Brett–One Man’s Story of Infidelity, Discovery, and Recovery–Entry 7

 “I have learned a whole lot about myself: why I am the way I am, why I react the way I do, why I chose infidelity.” 

Aha moments. They may be few and far between, but when they happen, the result is awareness. Sometimes they’re loud and clear, at other times so subtle they’re barely recognizable yet have a strong impact nonetheless. Brett talks about his moments and what they mean.

Did you experience an aha moment?

I don’t think I knew it right then, but my aha moment was that day in the park when I spoke to the man I called for help. Since then, I have learned a whole lot about myself: why I am the way I am, why I react the way I do, why I chose infidelity, etc. 

I am proud to say, after my conversation with that man, I have not once looked at porn or have been remotely close to seeking a connection outside of my marriage.

I tried for many years to free myself from my addictive behavior but could not. When I released control and surrendered, I was immediately freed from my issue. I’m not an overly religious man, but my recovery was possible through meeting a person of faith, and I’m grateful. I am well aware it does not happen that way for most people, but for me, I feel blessed that it did. 

During this time, I worked through a video series. The speaker in the series was an admitted alcoholic and porn addict. He said he was freed from being an alcoholic, but it took him two years to conquer his porn addiction. I found out porn changes brain chemistry.*

My second aha moment was discovering my addictive behavior. I was raised around alcoholics and saw the destruction it caused. At a young age, I resolved never to drink. What I didn’t know is that I am genetically predisposed to addictive behavior. So, while I never touched alcohol, my addictive behavior manifested in this other way–porn. Of course, I did not know that at the time. Knowing this allows me to put safeguards in place against other addictive traits that may manifest in the future.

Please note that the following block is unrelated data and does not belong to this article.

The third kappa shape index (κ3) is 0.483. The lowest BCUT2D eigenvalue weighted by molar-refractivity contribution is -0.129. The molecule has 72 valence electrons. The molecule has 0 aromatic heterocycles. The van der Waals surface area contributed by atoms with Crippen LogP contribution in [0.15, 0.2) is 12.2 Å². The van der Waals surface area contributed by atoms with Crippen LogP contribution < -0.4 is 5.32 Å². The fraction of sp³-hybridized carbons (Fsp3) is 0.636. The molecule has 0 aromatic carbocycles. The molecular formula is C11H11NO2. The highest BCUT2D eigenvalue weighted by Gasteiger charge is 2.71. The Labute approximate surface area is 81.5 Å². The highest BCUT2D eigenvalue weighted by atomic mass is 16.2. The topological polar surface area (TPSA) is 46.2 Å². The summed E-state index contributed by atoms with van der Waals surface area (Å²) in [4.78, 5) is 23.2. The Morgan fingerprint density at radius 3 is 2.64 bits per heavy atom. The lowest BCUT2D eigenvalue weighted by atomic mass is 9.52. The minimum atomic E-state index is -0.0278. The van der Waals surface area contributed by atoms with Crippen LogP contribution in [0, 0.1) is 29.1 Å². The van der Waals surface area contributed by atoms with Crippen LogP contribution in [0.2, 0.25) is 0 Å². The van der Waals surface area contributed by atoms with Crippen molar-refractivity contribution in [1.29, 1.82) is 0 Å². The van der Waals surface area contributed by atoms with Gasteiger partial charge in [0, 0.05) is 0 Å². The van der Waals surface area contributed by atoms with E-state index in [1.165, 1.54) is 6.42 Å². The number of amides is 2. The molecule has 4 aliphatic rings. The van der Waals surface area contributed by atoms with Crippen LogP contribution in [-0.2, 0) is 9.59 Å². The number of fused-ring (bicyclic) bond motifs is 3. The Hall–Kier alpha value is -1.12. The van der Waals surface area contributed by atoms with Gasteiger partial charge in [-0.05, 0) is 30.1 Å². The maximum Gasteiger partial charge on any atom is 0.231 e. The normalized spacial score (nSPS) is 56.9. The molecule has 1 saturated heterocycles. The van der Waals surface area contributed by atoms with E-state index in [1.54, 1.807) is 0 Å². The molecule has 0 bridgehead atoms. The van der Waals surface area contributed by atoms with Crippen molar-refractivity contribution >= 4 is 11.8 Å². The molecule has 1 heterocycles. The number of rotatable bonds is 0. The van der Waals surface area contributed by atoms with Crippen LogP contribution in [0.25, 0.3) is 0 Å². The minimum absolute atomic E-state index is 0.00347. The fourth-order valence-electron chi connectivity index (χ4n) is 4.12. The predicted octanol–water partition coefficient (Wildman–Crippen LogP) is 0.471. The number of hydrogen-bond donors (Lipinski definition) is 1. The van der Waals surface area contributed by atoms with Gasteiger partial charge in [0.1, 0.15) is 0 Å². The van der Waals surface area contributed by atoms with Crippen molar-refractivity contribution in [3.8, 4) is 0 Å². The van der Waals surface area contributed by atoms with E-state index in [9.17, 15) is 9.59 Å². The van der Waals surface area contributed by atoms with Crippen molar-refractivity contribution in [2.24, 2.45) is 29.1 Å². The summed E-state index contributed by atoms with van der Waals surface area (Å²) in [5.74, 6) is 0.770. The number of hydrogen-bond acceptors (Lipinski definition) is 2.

Why do you think porn is difficult to overcome?

Nobody wants to admit fault, much less publicly, so here we have this super addictive behavior that affects the body similar to cocaine and nobody talks about it, which leads to more loneliness that feeds the addiction further. How many people gather together and watch porn? Few, I would guess. Most people do it in secret, and that’s where it stays. Much of the power comes from secrecy. There is much less power when it’s revealed, in the light so to speak.

*Repeated consumption of porn causes the brain to literally rewire itself. It triggers the brain to pump out chemicals and form new nerve pathways, leading to profound and lasting changes in the brain. (Per

**Porn is a thriving industry. Some believe any form is immoral, some use it for couples’ stimulation, and others indulge alone in secret with various behaviors attached. These are only a few examples, but if any type of behavior becomes unhealthy, it’s time for self-check and reevaluation. Brett changed–anything is possible.

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